‘Dark sky’ distinction for Shenzhen’s Xichong area set to spur China’s efforts to control light pollution
(SONG CHEN / CHINA DAILY)
Xu Guorong, 65, has lived all his life in an area of Shenzhen, Guangdong province, known for its long coastline, beautiful beaches and rolling mountains, which attract travelers from many countries.
A resident of the Xichong Community in the city’s Dapeng New Area, Xu likes to lie on the beach when night falls and look up at the stars while listening to waves crashing along the beach.
“It feels as though the entire Milky Way is right in front of your eyes,” he said.
Xu, who runs a seafood restaurant in the community, earning up to 300,000 yuan ($42,130) a year, said, “Local villagers such as myself live on the natural resources of the sea, and thanks to the development of tourism, we have been able to escape poverty and lead better lives.”
He became more optimistic about the future in April, when the community was certified by the International Dark-Sky Association, or IDA, as an International Dark Sky Community, or IDSC — the first of its kind in China and only the second in Asia after that in Bisei Town, an administrative district of Ibara, Japan.
According to the association, an IDSC refers to a town, city, municipality or other legally recognized community that has shown exceptional dedication to preserving the night sky by implementing and enforcing quality outdoor lighting, dark sky education and public support for such skies.
“For a long time, people came to my community for the sea. Now, they have more reasons to visit, including watching the stars. This international certification means the area will be known to a wider audience overseas, and this will attract more tourists and benefit the local economy,” Xu said.
Stars glitter in the sky above Xichong Community in Dapeng New Area, Shenzhen, Guangdong province. Xichong has been certified as an International Dark Sky community. (ZHANG YIPENG / FOR CHINA DAILY)
Covering an area of about 10.9 square kilometers, Xichong Community is about 60 km from downtown Shenzhen.
It boasts mountains on three sides, with the other side facing the sea. The area is home to eight natural villages, Xichong Beach — the city’s largest — and Shenzhen Astronomical Observatory. Some 1.6 million tourists visit the community each year.
Last year, Dapeng New Area welcomed 14.07 million tourists, representing year-on-year growth of 0.9 percent, official data show. Tourism revenue rose by about 7 percent from the previous year to 7.09 billion yuan.
Attending the certification ceremony in Xichong in April, Ruskin Hartley, CEO and executive director of the IDA, said, “Over the past two years, the Xichong pilot project has built a dark sky community model for other cities across China and around the world.”
He said the community differentiates itself from others, as it has a good mix of astronomical and ecological features.
“It (the certification) will be good for the community’s economy. It demonstrates that dark sky protection can go hand in hand with dark sky principles in green urban development as well as harmonious coexistence among humans, nature and the city,” Hartley said.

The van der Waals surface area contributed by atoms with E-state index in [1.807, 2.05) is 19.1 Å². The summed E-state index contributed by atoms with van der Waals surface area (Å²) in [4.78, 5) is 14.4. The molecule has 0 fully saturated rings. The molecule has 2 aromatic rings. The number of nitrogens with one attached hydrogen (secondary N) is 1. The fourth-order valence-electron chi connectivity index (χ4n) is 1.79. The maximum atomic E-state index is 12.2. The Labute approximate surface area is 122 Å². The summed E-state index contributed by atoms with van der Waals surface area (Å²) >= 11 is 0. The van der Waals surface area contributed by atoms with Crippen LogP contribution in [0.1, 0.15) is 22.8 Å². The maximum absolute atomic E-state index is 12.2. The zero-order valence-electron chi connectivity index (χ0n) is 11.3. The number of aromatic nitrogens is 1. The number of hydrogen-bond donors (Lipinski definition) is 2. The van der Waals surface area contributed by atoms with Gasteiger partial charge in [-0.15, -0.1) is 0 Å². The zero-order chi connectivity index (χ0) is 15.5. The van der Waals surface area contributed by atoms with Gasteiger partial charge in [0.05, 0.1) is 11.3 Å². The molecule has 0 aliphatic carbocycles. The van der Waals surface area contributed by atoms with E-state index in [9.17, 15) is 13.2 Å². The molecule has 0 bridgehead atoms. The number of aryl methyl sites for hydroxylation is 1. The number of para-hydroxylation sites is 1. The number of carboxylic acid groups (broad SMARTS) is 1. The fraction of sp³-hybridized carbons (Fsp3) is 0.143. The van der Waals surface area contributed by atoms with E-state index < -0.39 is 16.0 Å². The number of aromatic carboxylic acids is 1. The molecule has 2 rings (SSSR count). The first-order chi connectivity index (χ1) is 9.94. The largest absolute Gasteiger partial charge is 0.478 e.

Xichong Community’s IDSC certification is evidence that the authorities in Shenzhen are stepping up the pursuit of green urban development by striking a delicate balance between economic growth and ecological preservation.
An artistic impression of the night sky seen through a telescope. (XU ZHENCHAO / FOR CHINA DAILY)
In August 2021, the city introduced an urban lighting plan that clarified the standards and requirements for building Shenzhen’s lighting system from 2021 to 2035. The document, released by the city’s urban management authority, said a dark sky protection demonstration zone will be built in Dapeng New Area.
Construction of a dark sky community in Xichong started in 2021.As part of the project, the local government renovated lighting and advertising boards in the community. The measures taken included changing to more eco-friendly lighting equipment, reducing luminance, and limiting the time that lighting is switched on.
Chen Shuwu, deputy head of the urban construction division at Dapeng New Area’s urban management bureau, said: “In the initial stages, people had little understanding of dark sky protection. Local residents and merchants in the community were concerned about the impact it could have on them.”
As a result, the bureau and other government departments launched a series of initiatives. They put up posters, distributed leaflets and conducted a questionnaire on the issue among more than 300 local residents and nearly 100 businesses. Financial subsidies were also granted to merchants who renovated their advertising board lighting.
“Through these efforts, local people and businesses have increased their knowledge of dark sky protection, and a wide consensus on the subject was reached,” Chen said.
Research suggests that artificial light at night could negatively affect human health, increasing the risk of obesity, depression, sleep disorders, diabetes, breast cancer and other ailments. Such light also has a devastating effect on plants and creatures, including amphibians, birds, mammals and insects.
Light pollution also wastes energy. The IDA said excess outdoor lighting produces global energy waste equivalent to the output of 2.6 million metric tons of coal and 13.6 million barrels of oil a year.
Fireflies light up the night in Xichong Community. (ZENG YUEPENG / FOR CHINA DAILY)
In the United States, 30 percent of outdoor lighting is wasted, costing up to $3.3 billion and 21 million tons of carbon dioxide emissions a year, the association said. Some 875 million trees need to be planted annually to offset these emissions.